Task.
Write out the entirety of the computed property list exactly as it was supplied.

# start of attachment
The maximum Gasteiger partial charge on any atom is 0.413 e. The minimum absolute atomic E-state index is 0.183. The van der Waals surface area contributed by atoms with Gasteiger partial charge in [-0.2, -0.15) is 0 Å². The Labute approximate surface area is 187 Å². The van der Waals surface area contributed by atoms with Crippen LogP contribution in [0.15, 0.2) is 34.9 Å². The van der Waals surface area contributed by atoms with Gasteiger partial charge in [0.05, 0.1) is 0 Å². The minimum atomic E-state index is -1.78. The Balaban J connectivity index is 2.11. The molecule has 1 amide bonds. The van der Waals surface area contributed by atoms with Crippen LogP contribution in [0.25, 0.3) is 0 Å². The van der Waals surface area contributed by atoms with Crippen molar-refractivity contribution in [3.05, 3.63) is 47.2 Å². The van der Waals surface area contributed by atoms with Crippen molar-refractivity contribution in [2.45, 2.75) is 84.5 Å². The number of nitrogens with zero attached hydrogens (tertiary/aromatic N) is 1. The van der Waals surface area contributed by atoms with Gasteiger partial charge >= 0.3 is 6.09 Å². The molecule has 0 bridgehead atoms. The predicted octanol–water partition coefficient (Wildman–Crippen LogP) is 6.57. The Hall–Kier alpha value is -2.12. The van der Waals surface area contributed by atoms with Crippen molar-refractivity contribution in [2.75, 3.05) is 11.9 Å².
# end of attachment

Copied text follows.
The maximum Gasteiger partial charge on any atom is 0.413 e. The minimum absolute atomic E-state index is 0.183. The van der Waals surface area contributed by atoms with Gasteiger partial charge in [-0.2, -0.15) is 0 Å². The Labute approximate surface area is 187 Å². The van der Waals surface area contributed by atoms with Crippen LogP contribution in [0.15, 0.2) is 34.9 Å². The van der Waals surface area contributed by atoms with Gasteiger partial charge in [0.05, 0.1) is 0 Å². The minimum atomic E-state index is -1.78. The Balaban J connectivity index is 2.11. The molecule has 1 amide bonds. The van der Waals surface area contributed by atoms with Crippen LogP contribution in [0.25, 0.3) is 0 Å². The van der Waals surface area contributed by atoms with Crippen molar-refractivity contribution in [3.05, 3.63) is 47.2 Å². The van der Waals surface area contributed by atoms with Crippen molar-refractivity contribution in [2.45, 2.75) is 84.5 Å². The number of nitrogens with zero attached hydrogens (tertiary/aromatic N) is 1. The van der Waals surface area contributed by atoms with Gasteiger partial charge >= 0.3 is 6.09 Å². The molecule has 0 bridgehead atoms. The predicted octanol–water partition coefficient (Wildman–Crippen LogP) is 6.57. The Hall–Kier alpha value is -2.12. The van der Waals surface area contributed by atoms with Crippen molar-refractivity contribution in [2.75, 3.05) is 11.9 Å².